US will accelerate drone taxi approvals but trails Dubai, China and New Zealand

U.S. Department of Transportation said it would use the same process to consider approval of drone taxis that would carry passengers and cargo for hire as it does for approving traditional commercial air carriers.

Under U.S. law, the agency must certify that any business carrying people or cargo for hire is economically “fit, willing and able” to perform. Certifying an airline under those regulations can take years, but the DOT can exempt operators that are using smaller or mid-sized aircraft.

Boeing owns Aurora Flight Sciences

Aurora Flight Sciences that focuses on developing the next generation of advanced, autonomous flight systems. Equally capable of supporting both commercial and government customers, the R&T sector specializes in the core technologies of autonomy, electric propulsion, advanced manufacturing, advanced aircraft design, and operations in the global airspace system.

The R&T Sector’s overarching mission is to:

* Put autonomy to work by performing tasks for and with humans
* Enable flight vehicles to operate with increasing levels of autonomy
* Develop technologies for rapid production of low-cost, high-performance aircraft
* Demonstrate and field affordable, high efficiency, and high reliability electric propulsion systems
* Develop innovative aircraft that achieve revolutionary gains in performance and capabilities

China’s EHang passenger drone

Ehang conducted over 1,000 test flights with human passengers, including a 984-foot (300-meter) vertical climb, a weight test carrying over 500 pounds (230 kilograms), a routed test flight covering 9.3 miles (15 kilometers), and a high-speed cruising test that reached 80.7 mph (130 km/h).

Ehang says the 184, which is all electric, can carry a single passenger up to 10 miles or roughly 23 minutes of flight. The person in the cockpit doesn’t do any piloting; they just input their destination and enjoy the ride. The company claims its aircraft is able to take off autonomously, fly a route, sense obstacles, and land. And if anything goes wrong, a human pilot is supposed to step in and take over the controls from a remote command station.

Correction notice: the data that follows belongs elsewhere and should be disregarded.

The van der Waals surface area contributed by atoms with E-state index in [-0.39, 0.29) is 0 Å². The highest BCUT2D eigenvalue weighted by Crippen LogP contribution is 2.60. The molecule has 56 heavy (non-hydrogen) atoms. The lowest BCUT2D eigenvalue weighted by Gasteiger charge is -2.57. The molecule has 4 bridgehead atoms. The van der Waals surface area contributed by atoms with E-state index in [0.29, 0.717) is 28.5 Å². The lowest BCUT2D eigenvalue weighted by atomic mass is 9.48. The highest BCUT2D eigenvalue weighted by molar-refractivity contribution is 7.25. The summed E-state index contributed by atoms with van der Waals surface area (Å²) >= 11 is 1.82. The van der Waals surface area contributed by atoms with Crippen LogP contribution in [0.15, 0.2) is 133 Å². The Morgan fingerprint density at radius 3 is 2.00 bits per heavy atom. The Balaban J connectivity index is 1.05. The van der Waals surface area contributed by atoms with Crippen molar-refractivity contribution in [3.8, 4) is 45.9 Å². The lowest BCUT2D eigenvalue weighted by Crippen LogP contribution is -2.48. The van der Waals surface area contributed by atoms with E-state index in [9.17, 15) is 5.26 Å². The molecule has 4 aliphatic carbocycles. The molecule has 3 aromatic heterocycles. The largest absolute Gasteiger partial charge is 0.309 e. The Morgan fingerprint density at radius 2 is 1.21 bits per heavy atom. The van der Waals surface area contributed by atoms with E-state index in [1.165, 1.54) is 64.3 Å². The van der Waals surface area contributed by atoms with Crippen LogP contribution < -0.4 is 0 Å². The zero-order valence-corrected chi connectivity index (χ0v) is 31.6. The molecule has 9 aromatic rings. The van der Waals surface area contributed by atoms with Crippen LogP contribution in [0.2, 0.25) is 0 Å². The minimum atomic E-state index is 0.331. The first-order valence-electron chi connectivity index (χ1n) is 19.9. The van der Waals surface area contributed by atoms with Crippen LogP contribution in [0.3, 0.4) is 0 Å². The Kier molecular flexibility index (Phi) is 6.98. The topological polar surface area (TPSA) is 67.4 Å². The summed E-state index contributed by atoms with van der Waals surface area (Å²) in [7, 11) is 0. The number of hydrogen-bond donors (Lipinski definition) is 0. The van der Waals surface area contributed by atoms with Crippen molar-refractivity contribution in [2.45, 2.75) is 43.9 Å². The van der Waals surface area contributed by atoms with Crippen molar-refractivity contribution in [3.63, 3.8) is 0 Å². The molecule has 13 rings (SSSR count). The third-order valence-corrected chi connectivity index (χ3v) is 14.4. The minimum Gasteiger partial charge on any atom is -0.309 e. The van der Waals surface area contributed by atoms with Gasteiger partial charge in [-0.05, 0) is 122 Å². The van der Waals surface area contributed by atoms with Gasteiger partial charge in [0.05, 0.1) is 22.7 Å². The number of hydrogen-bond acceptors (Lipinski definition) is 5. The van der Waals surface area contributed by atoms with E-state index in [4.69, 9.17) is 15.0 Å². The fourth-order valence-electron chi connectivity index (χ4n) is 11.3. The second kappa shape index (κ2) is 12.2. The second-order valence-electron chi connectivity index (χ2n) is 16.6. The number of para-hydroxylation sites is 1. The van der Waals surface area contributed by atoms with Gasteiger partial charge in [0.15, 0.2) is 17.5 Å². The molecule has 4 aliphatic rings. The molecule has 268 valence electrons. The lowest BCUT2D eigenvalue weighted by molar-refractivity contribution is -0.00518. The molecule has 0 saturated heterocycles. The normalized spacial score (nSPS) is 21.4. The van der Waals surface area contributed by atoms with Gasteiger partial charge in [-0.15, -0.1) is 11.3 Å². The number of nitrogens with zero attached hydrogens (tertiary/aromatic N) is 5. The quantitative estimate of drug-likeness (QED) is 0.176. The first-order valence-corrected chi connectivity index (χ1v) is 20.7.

EHANG and the government of Shaoguan, a city in northern Guangdong Province, jointly announced the establishment of strategic cooperation to apply EHANG’s technical prowess in intelligent UAVs (Unmanned Aerial Vehicles) and its flight command and control systems to the integrated government management sectors and innovative tourism industry of Shaoguan, with the aim of making it an leading and model smart city of UAV system applications.

Shaoguan government is to actively push forward the applications of smart UAVs in tasks of its varied functional departments including police, firefighting, disaster prevention & relief, forestry, environmental protection, land management, urban management, public health, tourism, etc., to boost the efficiency of government’s routine supervision, emergency response, coordination management.

Volocopter and EHang are rolling out air taxis in Dubai

In 2017, Volocopter has been testing drone passenger taxis in Dubai

Kitty Hawk, Google co-founder Larry Page company building autonomous planes, has aspirations a partnershipw with New Zealand will lead to a commercial network of taxis in the country in the next three years. Kitty Hawk is already reportedly working on an Uber-like app that will allow customers to hail one of its air taxis.

Kitty Hawk’s self-piloted air taxi is called Cora, which has a wingspan of 36 feet and operates via a dozen battery-powered rotors. It takes off like a helicopter and flies like a plane, is 100 percent electric, can fly as fast as 110 mph, has a flying distance of 62 miles, and can carry two passengers.

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